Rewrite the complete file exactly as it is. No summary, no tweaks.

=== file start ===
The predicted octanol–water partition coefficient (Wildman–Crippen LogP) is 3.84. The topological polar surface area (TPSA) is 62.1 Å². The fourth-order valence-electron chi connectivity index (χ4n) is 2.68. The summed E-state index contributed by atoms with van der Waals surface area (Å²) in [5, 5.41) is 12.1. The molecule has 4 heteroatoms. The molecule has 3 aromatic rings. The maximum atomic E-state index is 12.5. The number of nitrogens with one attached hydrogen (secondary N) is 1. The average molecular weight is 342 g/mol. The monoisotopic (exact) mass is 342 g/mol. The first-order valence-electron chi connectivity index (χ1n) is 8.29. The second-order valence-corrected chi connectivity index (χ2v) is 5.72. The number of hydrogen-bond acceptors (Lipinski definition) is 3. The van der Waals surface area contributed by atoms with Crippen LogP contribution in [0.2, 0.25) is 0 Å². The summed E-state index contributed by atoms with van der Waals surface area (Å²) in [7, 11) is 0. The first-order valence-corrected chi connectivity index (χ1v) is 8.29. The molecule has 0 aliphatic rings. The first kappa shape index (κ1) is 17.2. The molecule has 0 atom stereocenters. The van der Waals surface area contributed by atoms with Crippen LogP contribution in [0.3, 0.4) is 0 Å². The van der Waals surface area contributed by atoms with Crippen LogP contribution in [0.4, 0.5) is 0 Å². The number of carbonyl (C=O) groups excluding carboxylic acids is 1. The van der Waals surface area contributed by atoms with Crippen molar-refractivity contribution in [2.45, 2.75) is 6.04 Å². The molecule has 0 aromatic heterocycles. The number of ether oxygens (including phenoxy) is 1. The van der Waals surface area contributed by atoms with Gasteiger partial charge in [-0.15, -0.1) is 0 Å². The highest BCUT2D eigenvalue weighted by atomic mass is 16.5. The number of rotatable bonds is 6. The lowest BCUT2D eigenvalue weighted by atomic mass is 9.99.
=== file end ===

The predicted octanol–water partition coefficient (Wildman–Crippen LogP) is 3.84. The topological polar surface area (TPSA) is 62.1 Å². The fourth-order valence-electron chi connectivity index (χ4n) is 2.68. The summed E-state index contributed by atoms with van der Waals surface area (Å²) in [5, 5.41) is 12.1. The molecule has 4 heteroatoms. The molecule has 3 aromatic rings. The maximum atomic E-state index is 12.5. The number of nitrogens with one attached hydrogen (secondary N) is 1. The average molecular weight is 342 g/mol. The monoisotopic (exact) mass is 342 g/mol. The first-order valence-electron chi connectivity index (χ1n) is 8.29. The second-order valence-corrected chi connectivity index (χ2v) is 5.72. The number of hydrogen-bond acceptors (Lipinski definition) is 3. The van der Waals surface area contributed by atoms with Crippen LogP contribution in [0.2, 0.25) is 0 Å². The summed E-state index contributed by atoms with van der Waals surface area (Å²) in [7, 11) is 0. The first-order valence-corrected chi connectivity index (χ1v) is 8.29. The molecule has 0 aliphatic rings. The first kappa shape index (κ1) is 17.2. The molecule has 0 atom stereocenters. The van der Waals surface area contributed by atoms with Crippen LogP contribution in [0.3, 0.4) is 0 Å². The van der Waals surface area contributed by atoms with Crippen LogP contribution in [0.4, 0.5) is 0 Å². The number of carbonyl (C=O) groups excluding carboxylic acids is 1. The van der Waals surface area contributed by atoms with Crippen molar-refractivity contribution in [2.45, 2.75) is 6.04 Å². The molecule has 0 aromatic heterocycles. The number of ether oxygens (including phenoxy) is 1. The van der Waals surface area contributed by atoms with Gasteiger partial charge in [-0.15, -0.1) is 0 Å². The highest BCUT2D eigenvalue weighted by atomic mass is 16.5. The number of rotatable bonds is 6. The lowest BCUT2D eigenvalue weighted by atomic mass is 9.99.